A 53-Year-Old Retiree Begins a 32,000km Walk Around Britain

Karen Penny at the end of her John o' Groats to Land's End walk: a brief stroll by conparison to her current project.

Karen Penny has always had a passion for walking. In her spare time, she tackled the 285km Offas Dyke Path in Wales and England’s 1,000km South West Coastal Path. Then she graduated to trekking the length of Great Britain, from Land’s End to John o’ Groats: 1,400km from northeast to southwest. Now, she is stepping up the distance by a factor of 20: In mid-January, she started walking Britain’s entire coastline, including Scotland and Ireland. The 32,000km continuous journey should take four years.

Karen Penny. Photo: express.co.uk

Penny, 53, worked in law for three decades before retiring. Through her trek, she hopes to raise funds for Alzheimer’s research. “Both my husband’s parents died from dementia-related illnesses and it had a massive effect on me,” she told the BBC.

Very few have attempted this mega-journey. Penny said that one person has walked the coast of Northern Ireland and is currently covering mainland Britain and the Islands.  Others are doing the route in stages, intermittently, as time allows. Another, Alex Roswell, has done both the Irish and British coastlines. Penny will become the first woman to walk both coastlines continuously.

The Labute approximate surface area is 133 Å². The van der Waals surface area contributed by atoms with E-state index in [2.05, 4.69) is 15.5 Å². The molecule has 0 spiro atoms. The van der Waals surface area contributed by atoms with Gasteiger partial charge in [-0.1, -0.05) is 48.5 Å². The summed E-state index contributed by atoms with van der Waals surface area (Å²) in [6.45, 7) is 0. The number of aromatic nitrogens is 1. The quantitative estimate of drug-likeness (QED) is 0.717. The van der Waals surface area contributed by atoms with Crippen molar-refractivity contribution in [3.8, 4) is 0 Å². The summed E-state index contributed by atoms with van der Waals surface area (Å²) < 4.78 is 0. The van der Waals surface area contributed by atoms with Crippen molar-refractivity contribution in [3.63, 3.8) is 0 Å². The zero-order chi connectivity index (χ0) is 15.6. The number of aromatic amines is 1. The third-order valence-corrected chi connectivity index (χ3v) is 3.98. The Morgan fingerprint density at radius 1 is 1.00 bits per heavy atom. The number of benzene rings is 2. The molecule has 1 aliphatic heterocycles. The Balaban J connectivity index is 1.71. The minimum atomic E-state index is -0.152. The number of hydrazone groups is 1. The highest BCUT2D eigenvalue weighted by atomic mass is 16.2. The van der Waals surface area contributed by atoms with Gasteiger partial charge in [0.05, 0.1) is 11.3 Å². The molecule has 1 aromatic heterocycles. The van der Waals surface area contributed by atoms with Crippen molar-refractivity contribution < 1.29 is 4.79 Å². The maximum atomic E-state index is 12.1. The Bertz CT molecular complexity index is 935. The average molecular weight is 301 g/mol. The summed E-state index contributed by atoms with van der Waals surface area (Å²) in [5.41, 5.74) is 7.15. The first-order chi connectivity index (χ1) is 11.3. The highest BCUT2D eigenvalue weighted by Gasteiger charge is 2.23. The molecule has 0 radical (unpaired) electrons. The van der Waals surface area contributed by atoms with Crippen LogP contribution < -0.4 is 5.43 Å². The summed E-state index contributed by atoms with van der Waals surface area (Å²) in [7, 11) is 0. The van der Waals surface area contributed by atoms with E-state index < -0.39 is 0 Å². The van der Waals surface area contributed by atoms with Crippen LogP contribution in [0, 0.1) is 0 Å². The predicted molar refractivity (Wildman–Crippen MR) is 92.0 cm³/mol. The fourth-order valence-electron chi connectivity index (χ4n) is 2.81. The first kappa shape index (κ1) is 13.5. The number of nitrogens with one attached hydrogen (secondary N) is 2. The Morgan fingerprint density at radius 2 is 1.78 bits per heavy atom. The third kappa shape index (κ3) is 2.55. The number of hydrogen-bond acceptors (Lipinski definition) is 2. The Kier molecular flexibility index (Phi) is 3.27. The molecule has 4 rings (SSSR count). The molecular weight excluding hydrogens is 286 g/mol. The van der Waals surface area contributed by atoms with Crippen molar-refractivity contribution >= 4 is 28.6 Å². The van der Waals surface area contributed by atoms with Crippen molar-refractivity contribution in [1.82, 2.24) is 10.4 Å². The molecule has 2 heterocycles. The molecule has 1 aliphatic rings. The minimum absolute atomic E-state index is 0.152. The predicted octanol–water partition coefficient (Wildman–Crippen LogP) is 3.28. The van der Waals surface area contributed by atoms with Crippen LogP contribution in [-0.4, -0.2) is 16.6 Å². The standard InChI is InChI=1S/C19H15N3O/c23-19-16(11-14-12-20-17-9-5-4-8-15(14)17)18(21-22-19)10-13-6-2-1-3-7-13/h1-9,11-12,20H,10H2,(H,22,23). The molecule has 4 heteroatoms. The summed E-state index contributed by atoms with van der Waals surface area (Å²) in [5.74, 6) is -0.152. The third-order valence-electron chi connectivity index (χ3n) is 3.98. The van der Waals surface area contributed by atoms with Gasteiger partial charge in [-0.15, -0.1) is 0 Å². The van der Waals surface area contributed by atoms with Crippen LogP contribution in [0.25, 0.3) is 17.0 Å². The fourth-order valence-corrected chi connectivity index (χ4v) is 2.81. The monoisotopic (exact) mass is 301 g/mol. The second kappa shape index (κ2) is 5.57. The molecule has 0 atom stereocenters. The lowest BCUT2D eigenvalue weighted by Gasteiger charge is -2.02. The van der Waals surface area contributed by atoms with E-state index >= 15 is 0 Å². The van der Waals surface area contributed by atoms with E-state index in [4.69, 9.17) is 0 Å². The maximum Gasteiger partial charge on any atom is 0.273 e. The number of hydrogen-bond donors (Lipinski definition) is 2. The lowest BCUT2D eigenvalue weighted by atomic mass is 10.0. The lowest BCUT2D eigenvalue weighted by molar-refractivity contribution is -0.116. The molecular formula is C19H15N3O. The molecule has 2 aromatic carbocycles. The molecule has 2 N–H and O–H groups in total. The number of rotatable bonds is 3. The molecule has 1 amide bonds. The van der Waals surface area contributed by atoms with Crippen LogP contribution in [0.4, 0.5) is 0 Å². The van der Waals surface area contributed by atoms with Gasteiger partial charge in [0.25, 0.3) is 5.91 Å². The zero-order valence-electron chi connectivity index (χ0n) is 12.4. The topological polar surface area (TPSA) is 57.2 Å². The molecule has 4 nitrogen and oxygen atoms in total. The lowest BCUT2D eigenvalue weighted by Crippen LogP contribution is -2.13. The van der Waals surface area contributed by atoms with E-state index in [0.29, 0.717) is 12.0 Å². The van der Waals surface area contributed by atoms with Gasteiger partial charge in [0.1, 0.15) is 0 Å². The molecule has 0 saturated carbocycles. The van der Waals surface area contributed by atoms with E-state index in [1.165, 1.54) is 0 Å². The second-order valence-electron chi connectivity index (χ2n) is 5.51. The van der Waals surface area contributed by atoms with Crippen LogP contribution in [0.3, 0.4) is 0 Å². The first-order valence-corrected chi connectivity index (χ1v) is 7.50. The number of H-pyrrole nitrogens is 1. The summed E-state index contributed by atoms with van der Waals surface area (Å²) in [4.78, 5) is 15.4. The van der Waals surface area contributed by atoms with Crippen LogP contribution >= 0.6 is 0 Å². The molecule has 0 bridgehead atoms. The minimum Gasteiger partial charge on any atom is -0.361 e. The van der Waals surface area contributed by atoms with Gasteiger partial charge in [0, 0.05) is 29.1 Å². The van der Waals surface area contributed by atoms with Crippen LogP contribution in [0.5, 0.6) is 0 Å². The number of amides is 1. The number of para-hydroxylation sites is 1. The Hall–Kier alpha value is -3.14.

In training. Photo: Chris Tinsley

To prepare for her expedition, she walked the Gower, a scenic part of the coast by her home in South Wales. Training was crucial, as she suffers from a foot disorder from her habit of walking on her toes. She also steeled herself for the nights ahead by sleeping in her backyard.

She is carrying a 17kg backpack with the basics for life on the road: a four-season tent, sleeping bag and Thermarest, plus electronics: two cell phones, charging packs and so on. Her diet includes nuts, porridge, cheese sandwiches, rice and couscous.

Her journey began near her home. From here, she walks to Fishguard, in North Wales, and catches the ferry to Ireland. She walks clockwise around Ireland, takes a ferry back to Fishguard, then continues around the UK mainland in a clockwise direction, also covering many of the islands en route.

“I plan to walk 15 miles per day and average 2 miles per hour, depending on the terrain,” she says.

The mother of one is funding the journey with her own savings, combined with donations. Every six weeks, her husband will catch up to her in his camper van, replace any failing gear and let her take a break from the tent for a night or two.

About the Author

Kristine De Abreu

Kristine De Abreu

Kristine is an aspiring travel writer from Trinidad and Tobago with a BA in English and History. She is currently with the British College of Journalism.

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